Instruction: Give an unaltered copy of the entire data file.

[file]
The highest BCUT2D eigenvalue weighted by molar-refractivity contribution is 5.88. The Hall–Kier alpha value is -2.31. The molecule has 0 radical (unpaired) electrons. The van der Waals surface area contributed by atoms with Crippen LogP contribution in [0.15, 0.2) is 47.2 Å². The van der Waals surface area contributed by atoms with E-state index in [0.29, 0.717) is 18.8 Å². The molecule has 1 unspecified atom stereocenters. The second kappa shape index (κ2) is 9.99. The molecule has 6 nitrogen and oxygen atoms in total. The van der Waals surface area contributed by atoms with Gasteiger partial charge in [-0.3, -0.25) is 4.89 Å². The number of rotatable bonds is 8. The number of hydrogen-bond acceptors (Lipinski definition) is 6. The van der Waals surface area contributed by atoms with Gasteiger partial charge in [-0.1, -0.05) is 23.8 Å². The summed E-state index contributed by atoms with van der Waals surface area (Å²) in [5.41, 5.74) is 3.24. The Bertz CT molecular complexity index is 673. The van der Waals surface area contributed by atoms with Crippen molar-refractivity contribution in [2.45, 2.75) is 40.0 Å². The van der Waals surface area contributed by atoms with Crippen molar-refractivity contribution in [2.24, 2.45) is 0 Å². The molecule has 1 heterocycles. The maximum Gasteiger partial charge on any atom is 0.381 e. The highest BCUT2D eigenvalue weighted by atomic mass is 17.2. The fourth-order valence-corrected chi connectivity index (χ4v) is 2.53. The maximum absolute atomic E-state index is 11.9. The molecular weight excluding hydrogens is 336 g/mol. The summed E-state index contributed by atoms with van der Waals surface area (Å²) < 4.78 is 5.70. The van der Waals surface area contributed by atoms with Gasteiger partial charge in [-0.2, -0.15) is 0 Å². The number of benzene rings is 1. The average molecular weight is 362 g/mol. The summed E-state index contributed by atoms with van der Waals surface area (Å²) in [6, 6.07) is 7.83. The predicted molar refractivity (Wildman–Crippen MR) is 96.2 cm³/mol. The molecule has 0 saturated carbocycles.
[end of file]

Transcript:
The highest BCUT2D eigenvalue weighted by molar-refractivity contribution is 5.88. The Hall–Kier alpha value is -2.31. The molecule has 0 radical (unpaired) electrons. The van der Waals surface area contributed by atoms with Crippen LogP contribution in [0.15, 0.2) is 47.2 Å². The van der Waals surface area contributed by atoms with E-state index in [0.29, 0.717) is 18.8 Å². The molecule has 1 unspecified atom stereocenters. The second kappa shape index (κ2) is 9.99. The molecule has 6 nitrogen and oxygen atoms in total. The van der Waals surface area contributed by atoms with Gasteiger partial charge in [-0.3, -0.25) is 4.89 Å². The number of rotatable bonds is 8. The number of hydrogen-bond acceptors (Lipinski definition) is 6. The van der Waals surface area contributed by atoms with Gasteiger partial charge in [-0.1, -0.05) is 23.8 Å². The summed E-state index contributed by atoms with van der Waals surface area (Å²) in [5.41, 5.74) is 3.24. The Bertz CT molecular complexity index is 673. The van der Waals surface area contributed by atoms with Crippen molar-refractivity contribution in [2.45, 2.75) is 40.0 Å². The van der Waals surface area contributed by atoms with Crippen molar-refractivity contribution in [2.24, 2.45) is 0 Å². The molecule has 1 heterocycles. The maximum Gasteiger partial charge on any atom is 0.381 e. The highest BCUT2D eigenvalue weighted by atomic mass is 17.2. The fourth-order valence-corrected chi connectivity index (χ4v) is 2.53. The maximum absolute atomic E-state index is 11.9. The molecular weight excluding hydrogens is 336 g/mol. The summed E-state index contributed by atoms with van der Waals surface area (Å²) < 4.78 is 5.70. The van der Waals surface area contributed by atoms with Gasteiger partial charge in [-0.2, -0.15) is 0 Å². The number of benzene rings is 1. The average molecular weight is 362 g/mol. The summed E-state index contributed by atoms with van der Waals surface area (Å²) in [6, 6.07) is 7.83. The predicted molar refractivity (Wildman–Crippen MR) is 96.2 cm³/mol. The molecule has 0 saturated carbocycles.